Dr. Demopoulos opines that radiation from the thorium tailings caused Muzzey to contract PV. Dr. Demopoulos finds it "unlikely that April Muzzey could have had her disease induced by anything other than radiation." Moreover, he admits that no matter how little radiation Muzzey is proven to have received, he would still think that radiation caused her disease.
Dr. Demopoulos' Rule 26 report for Muzzey is filled with extraneous statements that have little scientific backing or relevance. For example, he states that alpha emitters (such as thorium) "are especially efficient producers of cancers." PV, however, is not cancer. He also states that "it is well known that sub-microscopic quantities of Thorium-232 and its decay chain are dangerous." Again, however, he does not explain how this statement supports his opinion that PV may be caused by radiation.
Edward Radford graduated from Harvard Medical School in 1946. He is an environmental epidemiologist who spent several years in academia, teaching classes and conducting research on the effects of radiation. He was also Chairman of the Committee on the Biological Effects of Ionizing Radiation, which published a report of its findings in 1980, called the BEIR III report. From 1983 to 1984, he visited at the Radiation Effects Research Foundation in Hiroshima, Japan. There he assisted in epidemiological studies of survivors of the atomic bombs dropped on Hiroshima and Nagasaki.
Although Dr. Radford purported to independently diagnose Muzzey with PV, he has no expertise in hematology. He has never treated anyone with PV or published anything about it. Although he claims to have reviewed all of Muzzey's medical records, at his deposition he did not remember that she had been examined at the Mayo Clinic.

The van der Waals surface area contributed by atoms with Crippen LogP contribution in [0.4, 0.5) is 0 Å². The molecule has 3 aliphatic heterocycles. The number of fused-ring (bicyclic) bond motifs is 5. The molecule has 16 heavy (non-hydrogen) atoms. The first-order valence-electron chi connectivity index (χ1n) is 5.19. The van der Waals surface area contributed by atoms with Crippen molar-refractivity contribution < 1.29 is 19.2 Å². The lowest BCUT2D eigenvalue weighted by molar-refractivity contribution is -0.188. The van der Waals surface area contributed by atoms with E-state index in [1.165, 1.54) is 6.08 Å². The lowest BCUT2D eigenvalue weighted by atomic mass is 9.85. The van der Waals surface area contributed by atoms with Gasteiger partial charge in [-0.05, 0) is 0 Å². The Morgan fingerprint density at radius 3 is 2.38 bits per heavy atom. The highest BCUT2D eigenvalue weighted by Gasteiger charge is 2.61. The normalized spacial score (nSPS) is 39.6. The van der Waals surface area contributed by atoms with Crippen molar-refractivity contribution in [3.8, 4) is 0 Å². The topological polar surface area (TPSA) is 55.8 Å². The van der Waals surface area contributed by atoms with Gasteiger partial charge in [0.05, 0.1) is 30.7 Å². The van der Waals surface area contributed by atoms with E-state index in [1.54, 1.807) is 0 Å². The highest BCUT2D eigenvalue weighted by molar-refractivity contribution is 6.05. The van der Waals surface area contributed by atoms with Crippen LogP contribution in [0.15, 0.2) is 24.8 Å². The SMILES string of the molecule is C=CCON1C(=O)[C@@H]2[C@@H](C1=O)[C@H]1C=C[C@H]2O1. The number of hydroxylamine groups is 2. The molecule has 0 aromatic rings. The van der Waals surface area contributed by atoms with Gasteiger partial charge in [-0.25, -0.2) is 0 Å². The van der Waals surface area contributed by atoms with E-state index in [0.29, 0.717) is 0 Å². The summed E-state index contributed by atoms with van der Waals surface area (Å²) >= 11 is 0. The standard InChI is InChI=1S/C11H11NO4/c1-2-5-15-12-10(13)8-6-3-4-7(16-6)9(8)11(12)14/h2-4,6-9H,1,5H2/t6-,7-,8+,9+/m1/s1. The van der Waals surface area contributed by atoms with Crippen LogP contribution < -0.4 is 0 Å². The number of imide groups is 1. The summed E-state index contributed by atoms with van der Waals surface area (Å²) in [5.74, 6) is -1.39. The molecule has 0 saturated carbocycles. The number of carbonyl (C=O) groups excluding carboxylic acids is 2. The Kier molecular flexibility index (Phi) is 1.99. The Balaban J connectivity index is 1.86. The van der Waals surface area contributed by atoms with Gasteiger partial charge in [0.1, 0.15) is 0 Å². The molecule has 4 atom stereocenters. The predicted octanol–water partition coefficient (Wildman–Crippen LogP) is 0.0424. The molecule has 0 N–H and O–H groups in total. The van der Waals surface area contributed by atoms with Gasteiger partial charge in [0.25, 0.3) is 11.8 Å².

He has never spoken to Muzzey, her parents, or any of the physicians who examined Muzzey.
Unlike Drs. Radford and Demopoulos who have little expertise in hematology, Henry Tai is a medical doctor with some expertise in hematology, though he is not board certified in it.
He has published no articles on PV and has never been asked to provide an expert opinion on it. Although he has treated patients with PV, he has never met or examined Muzzey.
Is the Expert Testimony based on Scientific Knowledge?
As a preliminary matter, I note that the plaintiffs must prove both general and specific causation. See, e.g., Wade-Greaux v. Whitehall Laboratories, Inc., 874 F. Supp. 1441, 1475 (D. V.I. 1994) (citing DeLuca by DeLuca v. Merrell Dow Pharmaceuticals, Inc., 911 F.2d 941, 958 (3rd Cir. 1990)), aff'd, 46 F.3d 1120 (3rd Cir. 1994); Casey v. Ohio Medical Products, 877 F. Supp. 1380, 1382 (N.D. Cal. 1995).
Drs. Demopoulos, Radford, and Tai all opine that radiation can cause PV. Each witness puts forth several different bases to support his opinion that radiation can cause PV.
All three experts assert that because radiation exposure causes Chronic Myelogenous Leukemia ("CML"), another myeloproliferative disease, radiation exposure probably also causes all other myeloproliferative diseases, including PV.
Although each of the three witnesses agrees that the analogy from CML to PV provides a basis for his opinion that radiation can cause PV, they do not articulate similar reasons as to why this conclusion follows. For example, Dr. Tai assumes that because PV and CML are both called myeloproliferative disorders, they share the same etiology. Dr. Radford, however, states that all myeloproliferative diseases may not share the same etiology. Dr. Demopoulos similarly does not assume that ...